Mt Rushmore $1.31
Grand Canyon $4.61
Steamtown national historic site $42.39
Gates of the artic national reserve $415
You can see this isn’t a simple problem—some parks don’t get enough visitors, for whatever reason (remoteness, lack of appeal) to cover their costs with reasonable fees. But most do.
Putting the national parks on a pay-their-own-way basis would accomplish something else, too: It would align the interests of park managers and visitors. (I was going to say “customers.”) So as parks serve visitors better, more people will come, more money will come in, permitting more investment. This is known as capitalism. Right now, Congress and its notorious earmarks have too much control over park spending. One result is the infamous $1 million outhouse in Glacier National Park.
The parks will need and very much deserve government support for capital improvements and the like. They provide a public good, arguably even to those who never set foot in them—like the museum you never visit, but it’s nice to know it’s there. The bottom line, though, is that we need to think in more creative ways about environmental problems, particularly when the alternative is business as usual.
Bozeman, Montana --"I don't want to own every ranch," Ted Turner once said. "I just want to own the ranch next door."
This is the kind of thinking that has made Turner, the restless 67-year-old cable television billionaire, the largest private landowner in America. Turner, the former vice chairman of Time Warner, who left the company's board in May, owns 15 ranches in seven states, covering 1.9 million acres. That's 3,000 square miles - bigger than Delaware or Rhode Island.
A visit to one of those ranches - the 113,000-acre Flying D ranch in southwestern Montana - demonstrates that the Turner ranches stand out not only because of their size, but because of the values that drive them.You can read the the column here.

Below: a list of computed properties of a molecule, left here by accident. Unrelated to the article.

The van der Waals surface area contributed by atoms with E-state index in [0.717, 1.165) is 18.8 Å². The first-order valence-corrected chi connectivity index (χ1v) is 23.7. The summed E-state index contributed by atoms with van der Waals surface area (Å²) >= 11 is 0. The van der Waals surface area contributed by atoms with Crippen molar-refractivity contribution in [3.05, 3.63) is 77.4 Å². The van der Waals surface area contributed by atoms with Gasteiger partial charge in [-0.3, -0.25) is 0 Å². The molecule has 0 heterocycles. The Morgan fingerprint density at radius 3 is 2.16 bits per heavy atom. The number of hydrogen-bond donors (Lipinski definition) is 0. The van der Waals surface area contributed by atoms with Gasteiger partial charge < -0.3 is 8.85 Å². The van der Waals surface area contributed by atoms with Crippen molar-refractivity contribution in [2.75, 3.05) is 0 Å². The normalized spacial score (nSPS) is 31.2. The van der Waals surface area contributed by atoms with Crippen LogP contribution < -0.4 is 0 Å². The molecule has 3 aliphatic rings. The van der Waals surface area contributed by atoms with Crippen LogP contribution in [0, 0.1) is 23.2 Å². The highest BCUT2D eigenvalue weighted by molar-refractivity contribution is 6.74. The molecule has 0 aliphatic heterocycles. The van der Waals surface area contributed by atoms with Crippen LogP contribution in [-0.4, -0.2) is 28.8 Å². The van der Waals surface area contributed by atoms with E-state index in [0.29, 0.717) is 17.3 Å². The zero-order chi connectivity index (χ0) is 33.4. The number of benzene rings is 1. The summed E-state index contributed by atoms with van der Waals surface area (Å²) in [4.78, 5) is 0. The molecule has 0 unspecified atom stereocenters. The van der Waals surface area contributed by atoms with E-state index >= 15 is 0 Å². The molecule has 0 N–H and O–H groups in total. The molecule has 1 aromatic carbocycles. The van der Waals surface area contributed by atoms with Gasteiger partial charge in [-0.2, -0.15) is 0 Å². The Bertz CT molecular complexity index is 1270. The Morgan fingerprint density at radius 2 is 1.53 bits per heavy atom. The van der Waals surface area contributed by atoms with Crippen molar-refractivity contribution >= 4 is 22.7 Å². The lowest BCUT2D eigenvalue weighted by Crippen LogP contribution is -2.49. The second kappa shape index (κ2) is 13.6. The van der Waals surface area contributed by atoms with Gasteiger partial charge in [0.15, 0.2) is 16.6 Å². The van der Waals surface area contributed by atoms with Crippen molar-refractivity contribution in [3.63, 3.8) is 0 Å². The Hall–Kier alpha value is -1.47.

When Dean Folkvord finished high school in 1978, his father Dale bought a wheat farm near Three Forks, Montana. Their only plan was to sell wheat. Since then, they have built a company Wheat Montana,, that sells wheat, mills flour, bakes bread and operates eight casual restaurants. Their story illustrates how farmers can make a direct connection to consumers, and thereby create an alternative to conventional, commodity agriculture—which isn’t working well in much of the rural west.
The conventional agricultural model still dominates, of course. It’s based on feeding the most people, at the least cost, with commodity products, grown with lots of chemical inputs. It drives down prices paid to farmers, and it’s one reason why Montana is a poor state—45th in the nation in household income.
Folkvord, 46, has blazed a different trail. Wheat Montana, as he explains it, does more than sell wheat, flour and bread—it tells a story, and helps to forge a link between the consumer and the family farm. (A picture of his family adorns Montana Wheat’s bread and flour packages.) Most farmers, when business is good, expand “horizontally” by buying more land. By contrast, Folkvord has expanded “vertically” up the value chain, capturing a bigger share of the prices people pay for food. As a result, his company today employs about 190 people, and provides work for another 100 or so through suppliers and partners.
This past weekend, I’ve been learning a little about agriculture, mining, land use and conservation issues in the west at a conference in beautiful Big Sky, Montana, sponsored by PERC (The Property and Environment Research Center), an NGO that promotes market-based solutions to enviromental problems. Disclosure: PERC paid the expense of reporters who attended the event. More about PERC in a posting later this week.